Trees for Food Security Project – a successful mid-term review

From left: Mellisa Wood, Catherine Muthuri and Tony Bartlett during the field trip in East Shewa zone
Thursday, 22 January 2015

By Ruth Kinuthia, Mellisa Wood, Catherine Muthuri, Evelyne Kiptot, Miyuki Iiyama

The Trees for Food Security (TFS) project mid-term review was successfully conducted in Ethiopia on 8-10 November 2014. The review, led by Tony Bartlett, Forest Programme Manager, Australian Centre for International Agricultural research (ACIAR) and Mellissa Wood, Director, Australian International Food Security Research Centre (AIFSRC) involved a two-day trip to project sites in East Shewa and West Shewa zones of Oromia State and a one-day workshop in Addis Ababa.

Also present for the review were project representatives from ICRAF, CIMMYT, project partners from Ethiopia, Rwanda and Uganda, representatives from Woreda and Kebele agricultural offices, as well as the local farmers.

Being the largest funded project under AIFSRC, TFS aims to integrate trees on farm to enhance food security for resource-poor rural people in Eastern Africa through research that underpins national programmes to scale up the use of trees within farming systems in Ethiopia and Rwanda and then scale out successes to relevant agroecological zones in Uganda and Burundi.

The review highlighted the project’s achievements such as effective baseline data collection, healthy partnerships among relevant institutions – CGIARNARSNGOs, local partners and farmers, well designed methodology and research activities, quality data from the analyses and most importantly, widespread social acceptance of trees on farms. Project staff and partners were applauded for the commendable work.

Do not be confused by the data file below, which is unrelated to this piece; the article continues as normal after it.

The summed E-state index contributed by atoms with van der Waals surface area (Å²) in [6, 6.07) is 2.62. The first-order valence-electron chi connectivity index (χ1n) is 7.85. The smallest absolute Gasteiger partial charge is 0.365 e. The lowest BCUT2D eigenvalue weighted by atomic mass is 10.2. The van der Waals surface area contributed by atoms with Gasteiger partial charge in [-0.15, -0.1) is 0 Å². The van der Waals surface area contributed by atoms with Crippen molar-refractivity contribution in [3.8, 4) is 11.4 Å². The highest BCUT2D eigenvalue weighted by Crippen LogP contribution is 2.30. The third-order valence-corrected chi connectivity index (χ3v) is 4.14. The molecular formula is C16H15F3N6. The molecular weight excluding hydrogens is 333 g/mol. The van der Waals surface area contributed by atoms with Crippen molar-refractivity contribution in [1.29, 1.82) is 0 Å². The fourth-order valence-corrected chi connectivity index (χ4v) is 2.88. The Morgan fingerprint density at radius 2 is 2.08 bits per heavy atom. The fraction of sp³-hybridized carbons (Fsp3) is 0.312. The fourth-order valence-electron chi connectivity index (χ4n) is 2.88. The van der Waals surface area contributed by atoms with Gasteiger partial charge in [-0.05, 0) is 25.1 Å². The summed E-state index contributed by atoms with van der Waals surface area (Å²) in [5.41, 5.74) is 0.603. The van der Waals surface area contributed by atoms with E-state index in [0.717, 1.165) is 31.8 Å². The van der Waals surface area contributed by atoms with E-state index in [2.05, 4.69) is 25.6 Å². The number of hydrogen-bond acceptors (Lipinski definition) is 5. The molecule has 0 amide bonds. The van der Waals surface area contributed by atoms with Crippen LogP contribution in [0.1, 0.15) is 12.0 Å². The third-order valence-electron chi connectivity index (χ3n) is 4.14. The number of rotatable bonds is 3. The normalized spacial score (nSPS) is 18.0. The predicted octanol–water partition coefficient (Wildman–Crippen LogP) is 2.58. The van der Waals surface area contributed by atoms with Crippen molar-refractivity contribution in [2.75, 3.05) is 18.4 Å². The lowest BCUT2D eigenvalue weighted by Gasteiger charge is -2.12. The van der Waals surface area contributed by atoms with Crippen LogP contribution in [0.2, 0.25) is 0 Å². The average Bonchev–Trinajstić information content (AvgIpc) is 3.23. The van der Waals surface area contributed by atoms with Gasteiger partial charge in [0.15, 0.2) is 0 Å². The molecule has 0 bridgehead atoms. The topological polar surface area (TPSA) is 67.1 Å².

One of the key outcomes of the review was the approval of an additional AUD 150,000 via AIFSRC to supplement key activities. Further discussions held during the review focused on the need to scale up the research using Rural Resource Centres, which would enhance strengthened extension systems, as well as provide avenues for knowledge sharing and dissemination. On the way forward, it was agreed that research on biophysical constraints such as soil and water conservation structures, quality germplasm and tree-crop interactions would be completed in order to further inform policy and up scaling of national programmes.